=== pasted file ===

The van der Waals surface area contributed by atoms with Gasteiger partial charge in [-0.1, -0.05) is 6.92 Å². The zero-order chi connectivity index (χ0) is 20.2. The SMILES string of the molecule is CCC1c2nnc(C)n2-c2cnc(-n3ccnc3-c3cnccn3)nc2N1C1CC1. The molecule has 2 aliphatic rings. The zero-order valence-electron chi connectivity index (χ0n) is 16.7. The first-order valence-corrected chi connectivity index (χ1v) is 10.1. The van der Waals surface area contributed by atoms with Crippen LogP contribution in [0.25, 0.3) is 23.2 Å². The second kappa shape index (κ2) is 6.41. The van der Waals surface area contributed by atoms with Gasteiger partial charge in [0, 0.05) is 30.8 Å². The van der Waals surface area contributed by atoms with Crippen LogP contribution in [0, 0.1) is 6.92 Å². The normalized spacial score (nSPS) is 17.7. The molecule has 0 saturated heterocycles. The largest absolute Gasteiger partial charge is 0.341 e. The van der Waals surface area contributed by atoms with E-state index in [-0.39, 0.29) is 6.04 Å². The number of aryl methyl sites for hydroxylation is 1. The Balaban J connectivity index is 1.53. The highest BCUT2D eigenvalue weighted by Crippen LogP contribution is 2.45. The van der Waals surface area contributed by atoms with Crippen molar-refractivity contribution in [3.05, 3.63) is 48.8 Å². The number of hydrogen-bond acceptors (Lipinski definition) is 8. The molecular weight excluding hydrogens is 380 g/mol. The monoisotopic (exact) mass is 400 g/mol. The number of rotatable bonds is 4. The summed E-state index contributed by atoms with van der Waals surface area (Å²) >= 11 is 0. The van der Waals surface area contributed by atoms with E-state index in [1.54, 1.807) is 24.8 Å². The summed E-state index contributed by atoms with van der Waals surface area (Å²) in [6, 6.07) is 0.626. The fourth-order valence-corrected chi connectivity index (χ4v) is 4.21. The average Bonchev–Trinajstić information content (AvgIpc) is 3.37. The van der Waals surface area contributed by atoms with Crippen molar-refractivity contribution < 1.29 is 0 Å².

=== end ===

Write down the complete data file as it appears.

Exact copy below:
The van der Waals surface area contributed by atoms with Gasteiger partial charge in [-0.1, -0.05) is 6.92 Å². The zero-order chi connectivity index (χ0) is 20.2. The SMILES string of the molecule is CCC1c2nnc(C)n2-c2cnc(-n3ccnc3-c3cnccn3)nc2N1C1CC1. The molecule has 2 aliphatic rings. The zero-order valence-electron chi connectivity index (χ0n) is 16.7. The first-order valence-corrected chi connectivity index (χ1v) is 10.1. The van der Waals surface area contributed by atoms with Crippen LogP contribution in [0.25, 0.3) is 23.2 Å². The second kappa shape index (κ2) is 6.41. The van der Waals surface area contributed by atoms with Gasteiger partial charge in [0, 0.05) is 30.8 Å². The van der Waals surface area contributed by atoms with Crippen LogP contribution in [0, 0.1) is 6.92 Å². The normalized spacial score (nSPS) is 17.7. The molecule has 0 saturated heterocycles. The largest absolute Gasteiger partial charge is 0.341 e. The van der Waals surface area contributed by atoms with E-state index in [-0.39, 0.29) is 6.04 Å². The number of aryl methyl sites for hydroxylation is 1. The Balaban J connectivity index is 1.53. The highest BCUT2D eigenvalue weighted by Crippen LogP contribution is 2.45. The van der Waals surface area contributed by atoms with Crippen molar-refractivity contribution in [3.05, 3.63) is 48.8 Å². The number of hydrogen-bond acceptors (Lipinski definition) is 8. The molecular weight excluding hydrogens is 380 g/mol. The monoisotopic (exact) mass is 400 g/mol. The number of rotatable bonds is 4. The summed E-state index contributed by atoms with van der Waals surface area (Å²) >= 11 is 0. The van der Waals surface area contributed by atoms with E-state index in [1.54, 1.807) is 24.8 Å². The summed E-state index contributed by atoms with van der Waals surface area (Å²) in [6, 6.07) is 0.626. The fourth-order valence-corrected chi connectivity index (χ4v) is 4.21. The average Bonchev–Trinajstić information content (AvgIpc) is 3.37. The van der Waals surface area contributed by atoms with Crippen molar-refractivity contribution < 1.29 is 0 Å².